One of the online outlets compiling reviews of Mr. Manhood’s “Manhood” is Goodreads, where Hawley’s book has received a combined 1.14 stars (out of 5). Here are some sample lines from the reviews:
Manhood: man-hood noun 1. The act of raising a fist, while protected by barricades and Capitol police, to the treasonous masses you’re attempting to fleece, then fleeing like Chicken Little when the same insurrectionists actually storm the Capitol building you’re cowering in.
Not even Josh Hawley can embody his toxic ideal of masculinity. Sad.
I hear they’re making the book out of glass, so it will be as fragile as his “masculinity.”
We can only speculate whether or not the glass book rumor is true. Any Monty Python fans out there?
I understand it has a terrific running program. But I also understand he’s a lumberjack and he’s OK.
Here’s a more substantial review posted on Twitter:
Hawley’s attempts at manliness have amounted to loud, bigoted attacks against children or powerful women of color, such as his embarrassing display during the Supreme Court nomination hearings for Judge Ketanji Brown Jackson. Hawley has a long history of defending white supremacist values and their right to do the fighting he is too afraid to engage in. When he was 15 years old he wrote an early anti-woke (back then it was called “political correctness”) piece defending the militias tied to the Oklahoma City bombing.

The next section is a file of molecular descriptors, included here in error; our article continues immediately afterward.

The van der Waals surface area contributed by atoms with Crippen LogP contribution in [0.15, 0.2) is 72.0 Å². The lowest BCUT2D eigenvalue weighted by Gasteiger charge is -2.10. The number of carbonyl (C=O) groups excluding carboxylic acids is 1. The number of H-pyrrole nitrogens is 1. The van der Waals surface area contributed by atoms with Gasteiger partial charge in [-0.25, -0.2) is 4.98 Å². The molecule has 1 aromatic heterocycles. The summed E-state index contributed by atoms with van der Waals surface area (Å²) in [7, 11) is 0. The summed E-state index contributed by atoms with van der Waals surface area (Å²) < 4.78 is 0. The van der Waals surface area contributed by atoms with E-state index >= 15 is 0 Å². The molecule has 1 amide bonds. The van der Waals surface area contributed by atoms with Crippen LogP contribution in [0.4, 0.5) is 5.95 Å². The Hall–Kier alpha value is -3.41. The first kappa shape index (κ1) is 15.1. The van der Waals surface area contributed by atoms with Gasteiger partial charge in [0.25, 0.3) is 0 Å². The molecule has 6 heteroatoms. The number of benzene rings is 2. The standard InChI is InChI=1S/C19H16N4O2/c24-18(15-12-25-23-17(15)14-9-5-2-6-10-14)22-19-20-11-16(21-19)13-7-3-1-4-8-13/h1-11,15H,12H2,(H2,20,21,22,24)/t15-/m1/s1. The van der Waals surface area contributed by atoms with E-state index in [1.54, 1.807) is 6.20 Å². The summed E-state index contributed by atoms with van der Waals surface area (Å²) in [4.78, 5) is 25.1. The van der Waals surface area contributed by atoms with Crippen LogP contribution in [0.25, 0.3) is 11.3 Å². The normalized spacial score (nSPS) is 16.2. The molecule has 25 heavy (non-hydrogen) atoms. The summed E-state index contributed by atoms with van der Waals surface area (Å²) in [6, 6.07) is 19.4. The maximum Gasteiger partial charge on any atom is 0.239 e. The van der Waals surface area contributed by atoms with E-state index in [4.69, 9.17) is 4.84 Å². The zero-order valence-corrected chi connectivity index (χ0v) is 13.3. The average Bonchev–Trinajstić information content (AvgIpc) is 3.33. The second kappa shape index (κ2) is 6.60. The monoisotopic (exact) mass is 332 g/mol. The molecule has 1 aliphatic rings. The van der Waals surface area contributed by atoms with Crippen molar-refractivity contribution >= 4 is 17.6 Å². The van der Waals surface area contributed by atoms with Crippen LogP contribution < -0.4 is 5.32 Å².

Here’s a review that uses a stronger definition of manliness.
Here’s the I’m not a doctor review.
In the end, this review on Amazon by someone called “Cassie M.” might summarize Hawley’s brief literary career. It’s titled “Vomit,” and Cassie writes: “Josh Hawley knows zero about being a real man.”
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How do you make a campaign ad that voters actually want to watch? We’re discussing that critical question on this week’s episode of “The Downballot” with leading Democratic ad-maker Mark Putnam, who’s been responsible for some of the most memorable spots in recent years. Putnam details his creative process, which always starts with spending time with candidates to truly learn their story—and scouting locations in-depth. He then walks us through the production of the famous Jason Kander-assembles-a-gun-blindfolded ad that went viral and explains why, believe it or not, you always want footnotes in your attack ads.